Don’t use too much corporate lingo, and make sure you protect the core values of the statement over time — otherwise you’ll end up with something totally different. Take Disney for example, which started off with an incredibly simple mission statement — wanting to make people happy.
We can learn from Amazon, Google, and the MIT School of Management that data is important in the innovation process, but mostly as a means of validation. Which is pretty ironic, coming from two of the world’s most data driven companies. Data can be instrumental in uncovering new opportunities and analyzing customer behavior. It can’t, however, show you what to do next. It can’t predict possible outcomes of your innovation either.
I’ve seen many teams enthusiastically pitch a new idea, but ultimately being held back by management. This could be for being unable to show data that supports their point, not having an appropriate plan, or failing to define the possible ROI.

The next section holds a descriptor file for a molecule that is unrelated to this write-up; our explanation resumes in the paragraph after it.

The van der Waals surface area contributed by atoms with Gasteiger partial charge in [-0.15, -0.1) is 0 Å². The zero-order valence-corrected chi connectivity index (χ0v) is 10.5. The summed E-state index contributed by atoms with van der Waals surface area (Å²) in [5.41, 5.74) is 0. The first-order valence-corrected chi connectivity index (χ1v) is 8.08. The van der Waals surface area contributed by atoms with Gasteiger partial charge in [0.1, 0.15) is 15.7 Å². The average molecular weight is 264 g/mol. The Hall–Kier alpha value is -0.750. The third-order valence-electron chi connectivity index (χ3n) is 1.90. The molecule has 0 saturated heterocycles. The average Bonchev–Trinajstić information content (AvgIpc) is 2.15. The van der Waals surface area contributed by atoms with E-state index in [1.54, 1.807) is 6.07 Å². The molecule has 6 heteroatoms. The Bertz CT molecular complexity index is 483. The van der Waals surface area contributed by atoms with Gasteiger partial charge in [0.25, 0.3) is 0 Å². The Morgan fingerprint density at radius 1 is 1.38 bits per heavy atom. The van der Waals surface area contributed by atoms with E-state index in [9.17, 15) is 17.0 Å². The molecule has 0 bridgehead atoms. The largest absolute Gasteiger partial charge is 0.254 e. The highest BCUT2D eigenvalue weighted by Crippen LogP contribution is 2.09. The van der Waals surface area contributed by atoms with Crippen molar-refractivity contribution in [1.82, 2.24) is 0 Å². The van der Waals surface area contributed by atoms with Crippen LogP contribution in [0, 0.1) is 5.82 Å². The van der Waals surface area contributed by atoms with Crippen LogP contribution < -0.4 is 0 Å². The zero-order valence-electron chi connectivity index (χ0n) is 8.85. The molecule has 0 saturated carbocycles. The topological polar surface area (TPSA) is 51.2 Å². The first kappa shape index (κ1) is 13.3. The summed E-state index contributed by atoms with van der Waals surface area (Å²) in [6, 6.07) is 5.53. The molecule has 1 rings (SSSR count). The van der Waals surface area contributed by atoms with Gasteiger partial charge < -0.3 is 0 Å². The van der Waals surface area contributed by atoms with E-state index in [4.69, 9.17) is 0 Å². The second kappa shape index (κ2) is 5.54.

This is an old way of working, and an important sign of imminent failure. It’s impossible to measure the impact of things that are radically new and have never been done before — making a business plan at this stage is just a waste of time. Instead, it’s often much more effective to prototype and experiment with the idea.
To let the most radical and innovative prototypes and experiments thrive, I’ve learned that the following principles are essential for your team. The first principle is to embrace all new technology. The second principle doesn’t sound as logical, but it’s based on my own experience, scientific research, and philosophy. It’s simple: Use play as a method to discover new things.
Embrace technology and use play to discover radical new ideas
Let your team embrace all new technology, albeit briefly. From blockchain to Snapchat to AI, it should all be on your radar. Tech has been a massive disruptor and it’s slowly encompassing our entire world, so…
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